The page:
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Web Based Exercises For A First Year Electrical And Computer Engineering Course

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Conference

2001 Annual Conference

Location

Albuquerque, New Mexico

Publication Date

June 24, 2001

Start Date

June 24, 2001

End Date

June 27, 2001

ISSN

2153-5965

Page Count

9

Page Numbers

6.1145.1 - 6.1145.9

Permanent URL

https://peer.asee.org/10012

Download Count

29

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Paper Authors

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Robert Reynolds

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John Field

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Isaac Horn

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Abstract
NOTE: The first page of text has been automatically extracted and included below in lieu of an abstract

Session 2793

Web-based Exercises for a First-Year Electrical and Computer Engineering Course Isaac Horn, Robert Reynolds, John Field University of Maine

Abstract A series of web-based exercises were developed to support a first-year introductory electrical and computer engineering class. The exercises provide asynchronous learning opportunities in the topics of resistive circuits, RC circuits, 555 timers, and combinational logic circuits. The exercises are described and student perceptions presented.

I. Introduction The University of Maine offers ECE 101 Introduction to Electrical and Computer Engineering, a 4-credit, lab-based course, to all electrical and computer engineering students in the fall of their freshman year. A portion of the course involves the study of resistive circuits, RC circuits, 555 timers, and combinational logic circuits; topics that are covered in detail in later courses. Soon after this course was introduced it became apparent that some students needed more “time on task” than others did in order to really gain mastery of the material. Thus, like many others1,2,3 we turned to using the web for asynchronous learning opportunities. Specifically, a series of web-based exercises were developed to give students a chance to test their understanding of these subject areas independent of homework and tests. The home page for these exercises is at http://hornet.eece.maine.edu/ece101/ECE101.htm. The exercises are described in the following sections followed by a discussion of student perceptions.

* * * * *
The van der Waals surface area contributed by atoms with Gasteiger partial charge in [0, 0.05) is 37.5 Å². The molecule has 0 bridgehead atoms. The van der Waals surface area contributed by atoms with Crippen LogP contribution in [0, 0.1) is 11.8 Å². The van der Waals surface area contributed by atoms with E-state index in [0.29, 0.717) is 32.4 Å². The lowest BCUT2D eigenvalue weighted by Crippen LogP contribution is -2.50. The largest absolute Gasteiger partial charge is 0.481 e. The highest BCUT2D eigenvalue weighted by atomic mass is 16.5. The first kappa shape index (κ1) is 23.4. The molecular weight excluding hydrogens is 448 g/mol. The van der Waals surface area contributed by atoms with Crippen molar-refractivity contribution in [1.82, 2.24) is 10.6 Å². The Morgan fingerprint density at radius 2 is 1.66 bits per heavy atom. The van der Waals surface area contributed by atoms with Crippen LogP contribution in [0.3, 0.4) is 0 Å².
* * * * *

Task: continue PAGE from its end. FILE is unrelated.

II. Exercises Home Page The home page for the exercises is shown in Figure 1. A user can either go directly to one of the four exercise choices or review the instructions first. Not surprisingly, most people skip the instructions and go right to the exercises. Thus, we have found it useful to give a brief in-class demonstration before assigning an exercise. When first beginning a module, an exercise from that module’s area is assigned as homework to encourage students to become familiar with what it tests and how to use it. Other than this first assignment, further use is up to the student.

The exercises will be discussed in this paper in the same order as they are presented in ECE 101. Resistive circuits are discussed first to present the concepts of voltage division and current flow. This leads nicely to RC circuits, time constants, exponential charging and

Proceedings of the 2001 American Society for Engineering Education Annual Conference & Exposition Copyright  2001, American Society for Engineering Education

Reynolds, R., & Field, J., & Horn, I. (2001, June), Web Based Exercises For A First Year Electrical And Computer Engineering Course Paper presented at 2001 Annual Conference, Albuquerque, New Mexico. https://peer.asee.org/10012

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